Kenneth I Juster
US ambassador to India
I read many great books in 2020. Two that I especially enjoyed were William Dalrymple’s The Anarchy: The Relentless Rise of the East India Company (2019, Bloomsbury), and George Packer’s Our Man: Richard Holbrooke and the End of the American Century (2019, Jonathan Cape). The Anarchy, written by one of the great historians of India’s past, provides a vivid and gripping story of the personalities and behaviour of those involved with the East India Company and the late Mughal India. It is not a pleasant tale, but is a page-turner, told with wonderful detail and deep passion. Our Man, also written by an award-winning author, tells the story of American diplomat Richard Holbrooke through an engaging style that mixes the author’s voice with that of the subject, from his diaries and tapes. I worked with Dick in the mid-1970s (as he was called then) and stayed in touch with him thereafter, so this book dealt with many facts with which I was familiar. Holbrooke was a larger-than-life figure, brilliant and fully committed to solving some of the toughest problems in US foreign policy, relentless in his style, and yet undercut by his own ambitions and related flaws. Packer wonderfully captures all of this in his highly readable book.
K Srinath Reddy
President, Public Health Foundation of India; member of the India’s Covid-19
The two books I pick are Survival: One Health, One Planet, One Future (2018, Routledge) by George Lueddeke and Humankind: A Hopeful History (2019, Bloomsbury) by Rutger Bregman. In the year of COVID-19 and fake news, the first makes a well-argued case for protecting our interconnected and interdependent world by profiling the confluence of forces that are threatening a sustainable future — from environmental degradation and zoonotic diseases to corrupt governance and misused technologies. Bregman’s uplifting book provides an optimistic view of human nature, arguing how its basic decency can be fostered to create a better world.
Walter J Lindner
German ambassador to India
None of the two books I recommend are easy night-table accessories, neither in content nor in weight (750 and 1,500 pages, respectively). Part I of Barack Obama’s memoirs, A Promised Land (2020, Viking), is a fascinating, deeply personal account of history in the making by one of the most inspiring personalities of our times. A must-read for all who — as I do — share his dreams of justice, moral standards, hope and change, to make this world a better place. Equally indispensable to understanding the fabric of Indian family and day-to-day life is Vikram Seth’s 1993 novel A Suitable Boy (Harper Collins).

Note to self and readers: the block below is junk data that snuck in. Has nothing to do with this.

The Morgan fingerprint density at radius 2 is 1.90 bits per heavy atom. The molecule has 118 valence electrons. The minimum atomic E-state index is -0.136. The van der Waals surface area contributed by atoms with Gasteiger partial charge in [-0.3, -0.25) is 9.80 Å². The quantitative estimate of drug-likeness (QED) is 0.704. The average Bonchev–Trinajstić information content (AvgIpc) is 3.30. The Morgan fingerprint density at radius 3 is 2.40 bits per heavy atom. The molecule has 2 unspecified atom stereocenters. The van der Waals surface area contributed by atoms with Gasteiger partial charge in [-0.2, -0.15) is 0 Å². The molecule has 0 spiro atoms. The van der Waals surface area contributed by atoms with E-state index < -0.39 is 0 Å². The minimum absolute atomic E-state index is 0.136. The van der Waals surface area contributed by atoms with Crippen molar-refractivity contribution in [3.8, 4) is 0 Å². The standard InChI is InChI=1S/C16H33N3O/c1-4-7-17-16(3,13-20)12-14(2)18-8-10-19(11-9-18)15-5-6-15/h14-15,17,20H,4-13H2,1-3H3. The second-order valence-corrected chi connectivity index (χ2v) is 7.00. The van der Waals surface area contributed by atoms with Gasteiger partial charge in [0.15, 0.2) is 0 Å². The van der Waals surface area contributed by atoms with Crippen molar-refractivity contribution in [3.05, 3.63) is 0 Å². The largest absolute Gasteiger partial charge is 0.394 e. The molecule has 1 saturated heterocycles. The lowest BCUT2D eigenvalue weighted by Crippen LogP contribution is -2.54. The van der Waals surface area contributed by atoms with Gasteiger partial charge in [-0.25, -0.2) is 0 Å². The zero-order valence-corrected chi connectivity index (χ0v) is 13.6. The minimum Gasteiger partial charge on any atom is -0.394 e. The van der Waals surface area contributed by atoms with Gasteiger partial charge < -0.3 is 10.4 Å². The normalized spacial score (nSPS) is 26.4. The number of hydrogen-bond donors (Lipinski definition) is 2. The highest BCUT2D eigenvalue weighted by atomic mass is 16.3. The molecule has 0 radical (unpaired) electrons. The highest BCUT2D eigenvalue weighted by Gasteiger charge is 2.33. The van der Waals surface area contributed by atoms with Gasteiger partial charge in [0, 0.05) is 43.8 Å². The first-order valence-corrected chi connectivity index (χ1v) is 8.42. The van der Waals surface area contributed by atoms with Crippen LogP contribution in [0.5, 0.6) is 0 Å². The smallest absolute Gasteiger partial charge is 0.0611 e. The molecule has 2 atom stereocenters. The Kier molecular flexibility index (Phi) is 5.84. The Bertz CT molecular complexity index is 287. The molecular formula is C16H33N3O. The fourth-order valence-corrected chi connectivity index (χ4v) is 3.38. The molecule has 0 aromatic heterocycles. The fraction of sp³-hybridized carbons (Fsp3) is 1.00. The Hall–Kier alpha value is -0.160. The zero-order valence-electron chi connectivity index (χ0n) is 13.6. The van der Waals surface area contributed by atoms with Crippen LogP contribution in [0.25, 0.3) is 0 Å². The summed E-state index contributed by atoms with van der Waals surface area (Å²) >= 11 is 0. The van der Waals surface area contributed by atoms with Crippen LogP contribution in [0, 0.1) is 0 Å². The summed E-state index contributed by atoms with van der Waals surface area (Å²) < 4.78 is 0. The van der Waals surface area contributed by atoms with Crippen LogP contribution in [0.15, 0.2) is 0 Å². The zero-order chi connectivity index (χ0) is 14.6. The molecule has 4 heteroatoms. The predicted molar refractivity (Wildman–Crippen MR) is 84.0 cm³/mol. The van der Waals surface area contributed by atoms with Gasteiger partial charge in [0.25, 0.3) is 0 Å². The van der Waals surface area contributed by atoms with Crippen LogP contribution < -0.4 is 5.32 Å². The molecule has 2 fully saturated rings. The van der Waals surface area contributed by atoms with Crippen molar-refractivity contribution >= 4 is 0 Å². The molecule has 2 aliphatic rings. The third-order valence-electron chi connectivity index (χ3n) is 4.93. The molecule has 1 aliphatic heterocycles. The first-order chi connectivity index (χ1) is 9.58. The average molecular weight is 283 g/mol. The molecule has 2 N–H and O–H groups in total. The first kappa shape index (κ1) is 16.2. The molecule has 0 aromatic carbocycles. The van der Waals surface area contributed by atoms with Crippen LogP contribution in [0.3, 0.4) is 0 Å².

Set in a two years-period of post-independence and post-Partition India, the complex four-family story has invaluable political, social and spiritual insights to understand the DNA of today’s India. I prefer the book to the recent BBC and Netflix version. It’s a serious read, yes, but it’s utterly rewarding. The list wouldn’t be truthful without mentioning two always-present tempting competitors to novels and books: Lonely Planet’s travel books (India, but also others) and musical scores by Bach, Händel or Mozart.
I recently read a book called Close Encounters (2019, Rajhans Prakashan) by Purushottam Berde, a well-known director of films and theatre, whose childhood was spent around a red-light area of Mumbai’s Kamathipura. In the book, he talks about his old neighbourhood and the people who lived there — from a hoarding painter to pimps — who became his friends and the camaraderie between Hindu and Muslim families. What I found fascinating was how he writes without the burden of making a statement. He weaves a tale that stays in the mind long afterwards.
I thought this year would be my year of reading and I would dive into my neglected shelves of books, only to find that this was not as easy as I thought. My concentration seemed to be mercurial, fiction could not hold my attention, and so the dozen or so books that I did manage to read this year were either biographies, education-based or historic, including contemporary classics such as A Moveable Feast (1964, Jonathan Cape) by Ernest Hemingway. Soon after I read this memoir of his Paris years, I saw the movie Hemingway and Gellhorn (2012).